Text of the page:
High Inflation Sucks. High Home Prices Don’t?

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  • High Inflation Sucks. High Home Prices Don’t?

For about two years (mid 2020 to mid 2022), home prices went absolutely bonkers! Some people who bought homes before the pandemic saw their home values increase by 40%…in 2 years! That’s nuts.

Suddenly, everyone wanted to be a homeowner. Many people thought buying a home was like buying a hot stock, and expected double digit returns like they were buying Bitcoin or the S&P 500.

You see when the pandemic hit, unemployment skyrocketed, and many people tragically lost their lives. There was no way the government was going to let the US economy fail as well so the government did everything it could to make sure that didn’t happen.

The government gave money directly to people, entrepreneurs, small businesses, big businesses, banks, well trained animals…you name it…everyone got some money!!

Didn’t get any money? Ok, we’ll make it easy to borrow it. Interest rates were subsequently dropped to damn near zero so that you could borrow a ton of money. If the consumer has money and can borrow even more money, they will spend it and boost the economy.

That’s exactly what happened. People bought cars, homes, vacations, you name it…Home prices went through the roof! We heard about bidding wars left and right. Who cares if I have to pay $100K over asking price if I have a 3% interest rate on my mortgage, right?

Median Home Price Growth 2019-2024.

Then, around June 2022, the Federal Reserve realized it had gone overboard and inflation was out of control, driving asset prices (homes, stocks, crypto) way too high. The party had to stop and someone had to turn the lights on. They raised interest rates faster than at any point in human history.

These two charts look very similar huh?

Suddenly, it cost twice as much to buy the same home…that had already gone up 30% in price. The housing market ground to a halt as affordability became an issue. Ever since then, inflation has come down slowly from the record 9% levels to around 3.4%.

Home prices are still appreciating (increasing), but at a much slower pace, a more normal pace, around 4-5%, not 20% annually. And now you’re caught up. That’s where we are now.

Where do we go from here?

The April 2024 Consumer Price Index (CPI) report came out and showed that although inflation has been decreasing, the biggest contributor to it NOT decreasing as fast as it could be…is shelter/housing costs.

Shelter costs are a big component of the CPI data because, obviously, shelter (your rent/mortgage) is one of the biggest expenses in a person’s life. Rent usually makes up 20-40% of a person’s monthly income.

The problem is that shelter costs are up 5.5%. The latest housing data reports that nationwide home prices are also up 5.5%. What a coincidence?

If nationwide home prices were to increase only 2% year over year then guess what? Inflation would likely only be around 2% as well.

pic of cpi components

By the way, we’re making some assumptions to simplify things, but all other components of the CPI report that the Fed keeps track of such as oil prices, car prices, insurance, food prices etc..would have to continue to decline as well.

If Jerome Powell and the rest of the Federal Reserve Board saw that inflation got all the way down to 2%, guess what? They would lower the Federal funds rate, which would lower the yield on 10yr treasuries, which would then lower interest rates.

Not the crazy 3-4% interest rates we saw a couple of years ago (those aren’t coming back anytime soon), more like 5.5-6.5% interest rates.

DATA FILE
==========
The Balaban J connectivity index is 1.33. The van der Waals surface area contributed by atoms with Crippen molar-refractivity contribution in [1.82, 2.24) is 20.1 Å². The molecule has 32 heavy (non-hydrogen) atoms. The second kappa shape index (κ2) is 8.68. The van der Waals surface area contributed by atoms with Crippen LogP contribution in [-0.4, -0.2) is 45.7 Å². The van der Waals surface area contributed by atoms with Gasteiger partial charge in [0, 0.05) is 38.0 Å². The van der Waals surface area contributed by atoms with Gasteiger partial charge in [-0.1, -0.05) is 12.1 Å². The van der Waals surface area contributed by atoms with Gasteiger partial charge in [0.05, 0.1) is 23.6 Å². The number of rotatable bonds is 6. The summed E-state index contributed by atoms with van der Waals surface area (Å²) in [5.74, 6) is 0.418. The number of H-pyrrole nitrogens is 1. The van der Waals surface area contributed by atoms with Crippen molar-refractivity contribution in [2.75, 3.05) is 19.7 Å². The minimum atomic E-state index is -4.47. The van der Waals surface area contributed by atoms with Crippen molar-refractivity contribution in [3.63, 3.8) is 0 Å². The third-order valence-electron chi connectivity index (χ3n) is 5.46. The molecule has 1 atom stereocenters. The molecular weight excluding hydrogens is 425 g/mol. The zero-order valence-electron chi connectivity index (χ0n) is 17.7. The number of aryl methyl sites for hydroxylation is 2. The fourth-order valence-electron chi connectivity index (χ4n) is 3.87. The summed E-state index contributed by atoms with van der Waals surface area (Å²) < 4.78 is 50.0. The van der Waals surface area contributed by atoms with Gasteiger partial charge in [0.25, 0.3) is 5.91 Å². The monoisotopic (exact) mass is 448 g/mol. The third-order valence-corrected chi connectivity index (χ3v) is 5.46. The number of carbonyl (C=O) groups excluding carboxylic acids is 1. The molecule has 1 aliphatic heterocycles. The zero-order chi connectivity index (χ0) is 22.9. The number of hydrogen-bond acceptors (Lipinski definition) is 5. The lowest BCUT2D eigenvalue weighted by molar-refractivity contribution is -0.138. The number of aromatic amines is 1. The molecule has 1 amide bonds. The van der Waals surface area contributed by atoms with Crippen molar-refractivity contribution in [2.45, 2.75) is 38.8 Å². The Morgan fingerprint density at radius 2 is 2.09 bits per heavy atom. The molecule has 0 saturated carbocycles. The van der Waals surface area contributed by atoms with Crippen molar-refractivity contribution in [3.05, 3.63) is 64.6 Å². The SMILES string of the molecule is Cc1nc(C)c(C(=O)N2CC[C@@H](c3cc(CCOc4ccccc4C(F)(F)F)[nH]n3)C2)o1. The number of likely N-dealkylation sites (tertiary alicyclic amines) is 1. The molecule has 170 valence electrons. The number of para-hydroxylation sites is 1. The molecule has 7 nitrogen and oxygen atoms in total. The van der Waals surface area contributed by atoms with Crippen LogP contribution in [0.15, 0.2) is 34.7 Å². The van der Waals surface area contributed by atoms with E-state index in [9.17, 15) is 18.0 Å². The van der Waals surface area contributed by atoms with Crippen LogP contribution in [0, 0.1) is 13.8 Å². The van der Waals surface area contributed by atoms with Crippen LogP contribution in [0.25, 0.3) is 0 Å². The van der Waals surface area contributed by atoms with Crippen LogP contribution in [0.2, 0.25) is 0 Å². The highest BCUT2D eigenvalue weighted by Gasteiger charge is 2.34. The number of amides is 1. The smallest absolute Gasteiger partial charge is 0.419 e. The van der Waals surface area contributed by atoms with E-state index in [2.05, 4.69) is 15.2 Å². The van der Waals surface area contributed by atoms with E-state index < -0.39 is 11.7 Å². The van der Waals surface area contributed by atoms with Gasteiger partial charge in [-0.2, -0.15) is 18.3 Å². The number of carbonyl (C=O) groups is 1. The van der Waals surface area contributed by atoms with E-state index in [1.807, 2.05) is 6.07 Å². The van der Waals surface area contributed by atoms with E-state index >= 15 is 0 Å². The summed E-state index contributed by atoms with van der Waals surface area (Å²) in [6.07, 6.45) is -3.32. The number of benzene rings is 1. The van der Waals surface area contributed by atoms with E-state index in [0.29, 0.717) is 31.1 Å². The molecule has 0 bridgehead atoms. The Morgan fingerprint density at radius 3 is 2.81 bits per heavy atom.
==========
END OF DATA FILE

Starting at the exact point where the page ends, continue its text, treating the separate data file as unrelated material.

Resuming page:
That’s great, right? Homes will be more affordable because your monthly mortgage will be lower.

But here’s the problem. Lower inflation would also likely lead to lower home price growth, maybe only around 2-3%. Guess what? That. Is. Normal.

But some people may not see it that way. They have been inundated with social media posts talmbout how they should invest in a home like they invest in a stock.

No, buying property is a way to get rich, wealthy even…very, very slowly. Home values appreciate a little every year, and you pay down your mortgage balance a little more every year. Then you wake up 10 years later (not 2 years later) and realize that you’re worth a lot more money than you used to be.

Don’t Fall for the BS

At some point, inflation may fall below 3%, and who knows, maybe even 2%. If it does, it will be because a large component of the CPI data, shelter/housing costs, will have decreased. This means that some homeowners will see the value of their homes slightly decrease, some home prices will remain flat, and some will only increase by 2-4%. This is normal.

You will see doom and gloom headlines saying that the housing market is going to crash! Run for your lives! The great depression is coming! Don’t buy a house now, wait until prices crash even more!

99% of this is bullsh!t.

The only thing you should pay attention to is supply and demand. That’s it. Are there a bunch of new construction homes being built in that particular neighborhood (location)? Be careful, there may be more supply than demand.

Is it impossible to build new homes in that school district or in that neighborhood (location) in NYC because there’s no land left? Limited supply means prices will probably go up.

Of course there are other factors like school district, proximity to traffic or a park, square footage etc…but just remember the golden rule of real estate…location, location, location.

A home is a LONG term investment in yourself and for future generations. Who cares about the price next year? What will the price be in 5-10 years? We have yet to meet someone who regretted buying a home 5 years ago.

Ignore the noise, keep your eyes on the prize.

As always, let us know if you need a good realtor or a good loan officer.